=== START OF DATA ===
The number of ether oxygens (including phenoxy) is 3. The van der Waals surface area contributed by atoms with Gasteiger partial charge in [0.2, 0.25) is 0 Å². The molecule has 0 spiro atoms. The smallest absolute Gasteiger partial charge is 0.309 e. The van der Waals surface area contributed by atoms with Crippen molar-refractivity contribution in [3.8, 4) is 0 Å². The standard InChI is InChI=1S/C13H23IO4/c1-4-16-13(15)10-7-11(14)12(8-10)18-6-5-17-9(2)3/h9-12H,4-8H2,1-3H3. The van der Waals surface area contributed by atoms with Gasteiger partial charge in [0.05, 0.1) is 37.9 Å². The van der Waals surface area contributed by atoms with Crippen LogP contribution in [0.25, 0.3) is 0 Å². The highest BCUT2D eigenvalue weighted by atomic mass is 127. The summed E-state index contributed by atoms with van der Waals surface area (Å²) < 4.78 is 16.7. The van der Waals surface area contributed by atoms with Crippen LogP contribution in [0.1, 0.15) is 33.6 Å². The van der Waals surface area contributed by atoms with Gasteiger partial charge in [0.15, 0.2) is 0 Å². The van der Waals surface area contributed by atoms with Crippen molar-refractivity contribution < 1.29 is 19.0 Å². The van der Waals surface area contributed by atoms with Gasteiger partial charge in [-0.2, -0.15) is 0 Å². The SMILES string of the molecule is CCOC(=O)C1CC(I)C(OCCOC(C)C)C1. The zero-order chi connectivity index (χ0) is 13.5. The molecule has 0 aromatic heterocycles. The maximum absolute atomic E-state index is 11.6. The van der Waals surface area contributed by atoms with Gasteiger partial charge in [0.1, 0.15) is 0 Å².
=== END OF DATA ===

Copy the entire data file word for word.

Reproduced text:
The number of ether oxygens (including phenoxy) is 3. The van der Waals surface area contributed by atoms with Gasteiger partial charge in [0.2, 0.25) is 0 Å². The molecule has 0 spiro atoms. The smallest absolute Gasteiger partial charge is 0.309 e. The van der Waals surface area contributed by atoms with Crippen molar-refractivity contribution in [3.8, 4) is 0 Å². The standard InChI is InChI=1S/C13H23IO4/c1-4-16-13(15)10-7-11(14)12(8-10)18-6-5-17-9(2)3/h9-12H,4-8H2,1-3H3. The van der Waals surface area contributed by atoms with Gasteiger partial charge in [0.05, 0.1) is 37.9 Å². The van der Waals surface area contributed by atoms with Crippen LogP contribution in [0.25, 0.3) is 0 Å². The highest BCUT2D eigenvalue weighted by atomic mass is 127. The summed E-state index contributed by atoms with van der Waals surface area (Å²) < 4.78 is 16.7. The van der Waals surface area contributed by atoms with Crippen LogP contribution in [0.1, 0.15) is 33.6 Å². The van der Waals surface area contributed by atoms with Gasteiger partial charge in [0.15, 0.2) is 0 Å². The van der Waals surface area contributed by atoms with Crippen molar-refractivity contribution < 1.29 is 19.0 Å². The van der Waals surface area contributed by atoms with Gasteiger partial charge in [-0.2, -0.15) is 0 Å². The SMILES string of the molecule is CCOC(=O)C1CC(I)C(OCCOC(C)C)C1. The zero-order chi connectivity index (χ0) is 13.5. The molecule has 0 aromatic heterocycles. The maximum absolute atomic E-state index is 11.6. The van der Waals surface area contributed by atoms with Gasteiger partial charge in [0.1, 0.15) is 0 Å².